The siege of Jerusalem (Jer 32:2-32:2)

“At that time,

The army of

The king of Babylon

Was besieging Jerusalem.

The prophet Jeremiah

Was confined

In the court of the guard

That was in the palace

Of the king of Judah.

King Zedekiah of Judah

Had confined him.”

The time frame is clearly the time of the siege of Jerusalem by the Babylonian army. However, Jeremiah was imprisoned in the palace jail by King Zedekiah of Judah. King Zedekiah had been installed as king by King Nebuchadnezzar in 598 BCE. However, he revolted against him and sought the aid of King Hophra or Pharaoh Apries (589-570 BCE) of Egypt. This led to the siege that lasted almost 2 years as the Egyptians tried to help King Zedekiah. Eventually, the Babylonians were successful. Meanwhile, King Zedekiah had Jeremiah confined to prison because, as always, Jeremiah was pro-Babylonian.

The king’s audition (Esth 2:12-2:14)

“The turn came for each girl to go in to King Artaxerxes. This took place after being twelve months under the regulations for the women. The regular period of their beautifying treatment was six months with oil of myrrh and six months with perfumes and cosmetics for women. When the girl went in to the king, she was given whatever she desired to take with her from the harem to the king’s palace. In the evening she went in. Then in the morning, she came back to the second harem in the custody of Shaashgaz the king’s eunuch who was in charge of the concubines. She did not go in to the king again, unless the king delighted in her and she was summoned by name.”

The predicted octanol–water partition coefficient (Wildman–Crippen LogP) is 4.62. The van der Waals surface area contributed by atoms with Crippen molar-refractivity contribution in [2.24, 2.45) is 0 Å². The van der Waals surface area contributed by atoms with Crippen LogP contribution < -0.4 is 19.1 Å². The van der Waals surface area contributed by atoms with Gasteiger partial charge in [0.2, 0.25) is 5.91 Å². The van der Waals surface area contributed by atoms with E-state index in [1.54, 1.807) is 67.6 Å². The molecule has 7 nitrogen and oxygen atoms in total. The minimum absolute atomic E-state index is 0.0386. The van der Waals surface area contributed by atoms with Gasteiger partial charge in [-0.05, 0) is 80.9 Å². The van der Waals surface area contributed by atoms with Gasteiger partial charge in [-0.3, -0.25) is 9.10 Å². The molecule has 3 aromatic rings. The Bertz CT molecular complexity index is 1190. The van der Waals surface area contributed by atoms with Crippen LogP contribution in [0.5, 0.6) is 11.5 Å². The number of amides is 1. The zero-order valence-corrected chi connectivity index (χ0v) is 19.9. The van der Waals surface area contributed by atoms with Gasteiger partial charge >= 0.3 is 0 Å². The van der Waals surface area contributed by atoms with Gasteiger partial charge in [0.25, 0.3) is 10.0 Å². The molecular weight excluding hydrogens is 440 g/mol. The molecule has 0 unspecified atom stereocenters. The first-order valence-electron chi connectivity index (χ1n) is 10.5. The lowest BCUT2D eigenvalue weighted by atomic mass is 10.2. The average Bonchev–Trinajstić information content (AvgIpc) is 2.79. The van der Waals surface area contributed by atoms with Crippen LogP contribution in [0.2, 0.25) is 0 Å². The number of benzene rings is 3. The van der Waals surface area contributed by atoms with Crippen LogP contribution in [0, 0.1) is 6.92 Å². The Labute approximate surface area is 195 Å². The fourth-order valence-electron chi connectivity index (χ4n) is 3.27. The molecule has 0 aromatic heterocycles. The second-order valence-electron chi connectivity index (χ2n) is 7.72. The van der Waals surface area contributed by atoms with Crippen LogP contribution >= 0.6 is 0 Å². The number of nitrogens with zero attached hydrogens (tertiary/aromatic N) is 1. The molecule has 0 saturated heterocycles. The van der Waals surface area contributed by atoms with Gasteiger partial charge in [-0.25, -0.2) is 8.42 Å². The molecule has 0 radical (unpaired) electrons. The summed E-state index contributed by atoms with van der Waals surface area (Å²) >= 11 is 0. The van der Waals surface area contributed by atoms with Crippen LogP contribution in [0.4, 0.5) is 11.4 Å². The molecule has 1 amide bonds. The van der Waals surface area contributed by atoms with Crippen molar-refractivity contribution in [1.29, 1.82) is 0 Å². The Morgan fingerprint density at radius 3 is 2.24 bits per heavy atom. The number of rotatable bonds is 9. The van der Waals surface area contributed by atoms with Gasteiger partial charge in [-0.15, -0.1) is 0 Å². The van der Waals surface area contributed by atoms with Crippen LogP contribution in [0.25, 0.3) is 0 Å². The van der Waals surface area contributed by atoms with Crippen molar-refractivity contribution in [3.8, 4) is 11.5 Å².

The audition with the king was pretty simple. Each girl had to wait a year in the harem in order to be beautiful enough for the king. These girls would spend 6 months with myrrh massage treatments and another 6 months with perfume and cosmetics massage treatments. When the girl went in to visit the king, she could bring whatever she wanted with her. She would then spend the evening with the king. Then in the morning, she would be part of the concubine harem that was under the custody of another eunuch, where she stayed until and if she was called again to be with the king.

Esther joins the king’s harem (Esth 2:8-2:11)

“So when the decree of the king was proclaimed, many girls were gathered in Susa the capital in the custody of Hegai. Esther also was brought to Hegai who had custody of the women in the king’s palace. The girl pleased him and won his favor. He quickly provided her with her ointments and her portion of food, as well as seven maids chosen from the king’s palace. He treated her and her maids with special favor in the harem. Esther had not disclosed her people or kindred country because Mordecai had charged her not to make it known. Every day Mordecai walked around in the courtyard of the harem, to see what would happen to Esther.”

Esther must have made the cut to join the harem of King Artaxerxes. Since she was already in Susa, it was not far for her to go. This may have helped her to adjust since she had already lived in Susa. She was part of the king’s harem preparing to meet him. Although the Greek text says the head of harem was Gai, I prefer the Hebrew Hegai. Esther got along very good with this eunuch, Hegai so that he gave her perfumes, ointments, and plenty of food. He also gave her 7 maids from the king’s palace, which seems odd. She and her maids got special favors and attention. She never revealed her Jewish background, but there was no need to do so since King Artaxerxes had been kind to Nehemiah, a Jewish official cup bearer. Mordecai wanted her to keep that quiet anyway. He also seemed to be in good with the eunuchs since he sometimes slept in the courtyard with them as in preliminaries of the Greek text to this book.